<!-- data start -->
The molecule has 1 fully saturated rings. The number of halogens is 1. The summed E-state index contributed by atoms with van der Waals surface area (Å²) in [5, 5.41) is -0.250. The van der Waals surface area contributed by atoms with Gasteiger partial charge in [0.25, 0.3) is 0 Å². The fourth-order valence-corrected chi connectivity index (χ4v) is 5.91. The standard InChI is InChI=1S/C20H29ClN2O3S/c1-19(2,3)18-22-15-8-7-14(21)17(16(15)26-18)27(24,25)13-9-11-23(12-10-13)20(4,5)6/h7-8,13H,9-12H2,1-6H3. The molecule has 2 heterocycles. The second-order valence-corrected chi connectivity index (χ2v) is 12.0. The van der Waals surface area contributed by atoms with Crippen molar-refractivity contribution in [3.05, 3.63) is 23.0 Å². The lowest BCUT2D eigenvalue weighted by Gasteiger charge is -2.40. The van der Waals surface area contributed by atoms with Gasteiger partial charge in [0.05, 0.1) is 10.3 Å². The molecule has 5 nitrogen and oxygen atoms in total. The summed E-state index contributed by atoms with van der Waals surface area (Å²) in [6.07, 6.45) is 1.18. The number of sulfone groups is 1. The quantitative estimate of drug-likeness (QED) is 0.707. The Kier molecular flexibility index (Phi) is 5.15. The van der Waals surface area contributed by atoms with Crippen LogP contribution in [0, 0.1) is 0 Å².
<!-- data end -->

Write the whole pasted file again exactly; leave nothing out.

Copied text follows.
The molecule has 1 fully saturated rings. The number of halogens is 1. The summed E-state index contributed by atoms with van der Waals surface area (Å²) in [5, 5.41) is -0.250. The van der Waals surface area contributed by atoms with Gasteiger partial charge in [0.25, 0.3) is 0 Å². The fourth-order valence-corrected chi connectivity index (χ4v) is 5.91. The standard InChI is InChI=1S/C20H29ClN2O3S/c1-19(2,3)18-22-15-8-7-14(21)17(16(15)26-18)27(24,25)13-9-11-23(12-10-13)20(4,5)6/h7-8,13H,9-12H2,1-6H3. The molecule has 2 heterocycles. The second-order valence-corrected chi connectivity index (χ2v) is 12.0. The van der Waals surface area contributed by atoms with Crippen molar-refractivity contribution in [3.05, 3.63) is 23.0 Å². The lowest BCUT2D eigenvalue weighted by Gasteiger charge is -2.40. The van der Waals surface area contributed by atoms with Gasteiger partial charge in [0.05, 0.1) is 10.3 Å². The molecule has 5 nitrogen and oxygen atoms in total. The summed E-state index contributed by atoms with van der Waals surface area (Å²) in [6.07, 6.45) is 1.18. The number of sulfone groups is 1. The quantitative estimate of drug-likeness (QED) is 0.707. The Kier molecular flexibility index (Phi) is 5.15. The van der Waals surface area contributed by atoms with Crippen LogP contribution in [0, 0.1) is 0 Å².